Deep River (formerly known as Saybrook) is a town in Middlesex County, Connecticut, United States. The population was 4,610 at the 2000 census. The town center is also designated by the U.S. Census Bureau as a census-designated place (CDP). Deep River is part of what the locals call the "Tri-town Area" made up of Deep River, Chester, and Essex, Connecticut.
Every year on the third Saturday in July, Deep River hosts the Deep River Ancient Muster. It is the largest one day gathering of fife and drum corps in the world.
According to the United States Census Bureau, the town has a total area of 14.2 square miles (36.7 km²), of which, 13.6 square miles (35.1 km²) of it is land and 0.6 square miles (1.6 km²) of it (4.30%) is water. The CDP has a total area of 2.7 square miles (7.1 km²) of which 4.38% is water.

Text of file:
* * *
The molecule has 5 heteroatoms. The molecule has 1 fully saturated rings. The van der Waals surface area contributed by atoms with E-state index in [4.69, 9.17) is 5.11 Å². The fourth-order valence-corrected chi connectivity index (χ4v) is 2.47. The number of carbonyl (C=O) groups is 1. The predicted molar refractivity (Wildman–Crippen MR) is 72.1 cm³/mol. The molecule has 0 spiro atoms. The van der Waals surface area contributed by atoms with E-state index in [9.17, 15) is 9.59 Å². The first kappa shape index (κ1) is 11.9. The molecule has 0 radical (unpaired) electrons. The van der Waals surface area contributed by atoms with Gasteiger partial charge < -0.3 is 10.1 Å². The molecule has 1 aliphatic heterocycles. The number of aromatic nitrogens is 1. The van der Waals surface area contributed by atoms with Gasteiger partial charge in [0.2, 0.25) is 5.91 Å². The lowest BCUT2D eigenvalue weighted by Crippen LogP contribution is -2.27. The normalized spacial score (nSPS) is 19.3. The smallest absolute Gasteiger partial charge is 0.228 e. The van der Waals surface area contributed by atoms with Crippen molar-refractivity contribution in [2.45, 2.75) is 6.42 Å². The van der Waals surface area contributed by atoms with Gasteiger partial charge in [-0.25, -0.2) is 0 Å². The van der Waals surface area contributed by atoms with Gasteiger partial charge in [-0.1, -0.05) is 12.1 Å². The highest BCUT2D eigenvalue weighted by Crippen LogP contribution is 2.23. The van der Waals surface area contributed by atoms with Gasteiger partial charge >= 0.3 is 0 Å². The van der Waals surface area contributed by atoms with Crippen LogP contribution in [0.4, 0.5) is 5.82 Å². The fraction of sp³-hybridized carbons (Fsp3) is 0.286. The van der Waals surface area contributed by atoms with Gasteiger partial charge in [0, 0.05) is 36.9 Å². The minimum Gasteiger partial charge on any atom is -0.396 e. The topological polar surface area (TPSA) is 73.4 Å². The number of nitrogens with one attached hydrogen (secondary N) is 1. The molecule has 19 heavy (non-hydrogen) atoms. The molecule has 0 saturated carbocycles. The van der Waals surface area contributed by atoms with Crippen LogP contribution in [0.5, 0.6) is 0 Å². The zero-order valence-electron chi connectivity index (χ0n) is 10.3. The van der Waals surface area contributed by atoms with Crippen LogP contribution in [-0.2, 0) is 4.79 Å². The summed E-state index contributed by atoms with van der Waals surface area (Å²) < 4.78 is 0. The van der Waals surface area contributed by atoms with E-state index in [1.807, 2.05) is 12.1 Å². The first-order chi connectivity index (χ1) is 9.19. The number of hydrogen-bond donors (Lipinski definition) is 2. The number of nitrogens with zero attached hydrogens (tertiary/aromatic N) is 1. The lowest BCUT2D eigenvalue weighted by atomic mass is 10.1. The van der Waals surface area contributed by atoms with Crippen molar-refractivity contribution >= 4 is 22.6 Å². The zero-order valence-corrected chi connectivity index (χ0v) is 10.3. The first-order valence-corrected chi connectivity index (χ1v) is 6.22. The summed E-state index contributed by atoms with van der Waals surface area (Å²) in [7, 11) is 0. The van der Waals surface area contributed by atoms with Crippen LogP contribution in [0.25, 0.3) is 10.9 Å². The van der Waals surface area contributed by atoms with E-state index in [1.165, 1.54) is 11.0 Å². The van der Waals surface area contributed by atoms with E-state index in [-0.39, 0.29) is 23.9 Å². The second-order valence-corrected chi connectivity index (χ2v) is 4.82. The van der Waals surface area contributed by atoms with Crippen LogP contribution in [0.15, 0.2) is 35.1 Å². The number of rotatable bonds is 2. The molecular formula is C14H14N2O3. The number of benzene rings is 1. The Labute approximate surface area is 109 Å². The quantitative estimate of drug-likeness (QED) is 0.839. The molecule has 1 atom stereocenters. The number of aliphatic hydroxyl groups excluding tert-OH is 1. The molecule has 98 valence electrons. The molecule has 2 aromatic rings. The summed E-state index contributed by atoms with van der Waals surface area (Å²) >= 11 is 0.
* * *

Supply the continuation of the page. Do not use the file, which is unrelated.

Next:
Saybrook Colony formally joined Connecticut in 1644. The portion of the original colony east of the Connecticut River was set off as a separate town in 1665. The site of the present village of Deep River was said to have been owned by John, Nathaniel, and Philip Kirtland in 1723 The village of Winthrop was said to have been settled by Baptists as early as 1729. In the early to mid-19th century, various portions of Saybrook broke off as separate towns, starting from Chester in 1836 to Old Saybrook in 1854. In 1947, the town of Saybrook changed its name to "Deep River", matching the name of the town center village.
Towns created from Saybrook Colony
Saybrook Colony along the mouth of the Connecticut River was one of the early settlements in the area. Several towns broke off and incorporated separately over the course of time. The towns which were created from parts of Saybrook Colony are listed below.
Lyme (originally East Saybrook) in 1665
East Lyme created from Lyme in 1839 (also partly from Waterford)
Old Lyme (originally South Lyme) created from Lyme in 1855
Chester in 1836
Westbrook in 1840
Essex (originally Old Saybrook) in 1852
Old Saybrook created from Essex in 1854